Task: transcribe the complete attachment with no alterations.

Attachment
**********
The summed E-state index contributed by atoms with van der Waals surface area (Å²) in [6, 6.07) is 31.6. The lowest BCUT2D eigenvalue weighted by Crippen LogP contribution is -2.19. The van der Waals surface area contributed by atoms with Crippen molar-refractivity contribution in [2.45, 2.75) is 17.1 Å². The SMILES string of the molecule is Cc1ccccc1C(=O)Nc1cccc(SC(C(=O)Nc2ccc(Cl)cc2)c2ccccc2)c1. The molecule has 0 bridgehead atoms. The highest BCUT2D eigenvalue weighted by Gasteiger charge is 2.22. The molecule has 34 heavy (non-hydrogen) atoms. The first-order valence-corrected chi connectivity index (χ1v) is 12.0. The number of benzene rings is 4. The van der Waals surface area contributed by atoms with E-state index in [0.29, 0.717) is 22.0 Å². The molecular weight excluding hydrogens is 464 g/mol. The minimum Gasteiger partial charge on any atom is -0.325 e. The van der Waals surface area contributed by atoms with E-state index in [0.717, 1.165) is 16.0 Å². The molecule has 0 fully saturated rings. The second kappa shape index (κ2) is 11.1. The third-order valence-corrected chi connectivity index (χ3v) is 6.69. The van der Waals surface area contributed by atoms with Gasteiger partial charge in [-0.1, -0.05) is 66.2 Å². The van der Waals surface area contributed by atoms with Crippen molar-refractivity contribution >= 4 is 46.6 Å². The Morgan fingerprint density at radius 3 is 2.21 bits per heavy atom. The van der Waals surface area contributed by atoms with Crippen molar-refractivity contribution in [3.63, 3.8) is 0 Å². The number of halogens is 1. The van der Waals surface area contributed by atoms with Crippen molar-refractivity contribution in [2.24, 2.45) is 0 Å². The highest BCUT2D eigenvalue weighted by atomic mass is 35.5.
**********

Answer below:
The summed E-state index contributed by atoms with van der Waals surface area (Å²) in [6, 6.07) is 31.6. The lowest BCUT2D eigenvalue weighted by Crippen LogP contribution is -2.19. The van der Waals surface area contributed by atoms with Crippen molar-refractivity contribution in [2.45, 2.75) is 17.1 Å². The SMILES string of the molecule is Cc1ccccc1C(=O)Nc1cccc(SC(C(=O)Nc2ccc(Cl)cc2)c2ccccc2)c1. The molecule has 0 bridgehead atoms. The highest BCUT2D eigenvalue weighted by Gasteiger charge is 2.22. The molecule has 34 heavy (non-hydrogen) atoms. The first-order valence-corrected chi connectivity index (χ1v) is 12.0. The number of benzene rings is 4. The van der Waals surface area contributed by atoms with E-state index in [0.29, 0.717) is 22.0 Å². The molecular weight excluding hydrogens is 464 g/mol. The minimum Gasteiger partial charge on any atom is -0.325 e. The van der Waals surface area contributed by atoms with E-state index in [0.717, 1.165) is 16.0 Å². The molecule has 0 fully saturated rings. The second kappa shape index (κ2) is 11.1. The third-order valence-corrected chi connectivity index (χ3v) is 6.69. The van der Waals surface area contributed by atoms with Gasteiger partial charge in [-0.1, -0.05) is 66.2 Å². The van der Waals surface area contributed by atoms with Crippen molar-refractivity contribution >= 4 is 46.6 Å². The Morgan fingerprint density at radius 3 is 2.21 bits per heavy atom. The van der Waals surface area contributed by atoms with Crippen molar-refractivity contribution in [3.63, 3.8) is 0 Å². The number of halogens is 1. The van der Waals surface area contributed by atoms with Crippen molar-refractivity contribution in [2.24, 2.45) is 0 Å². The highest BCUT2D eigenvalue weighted by atomic mass is 35.5.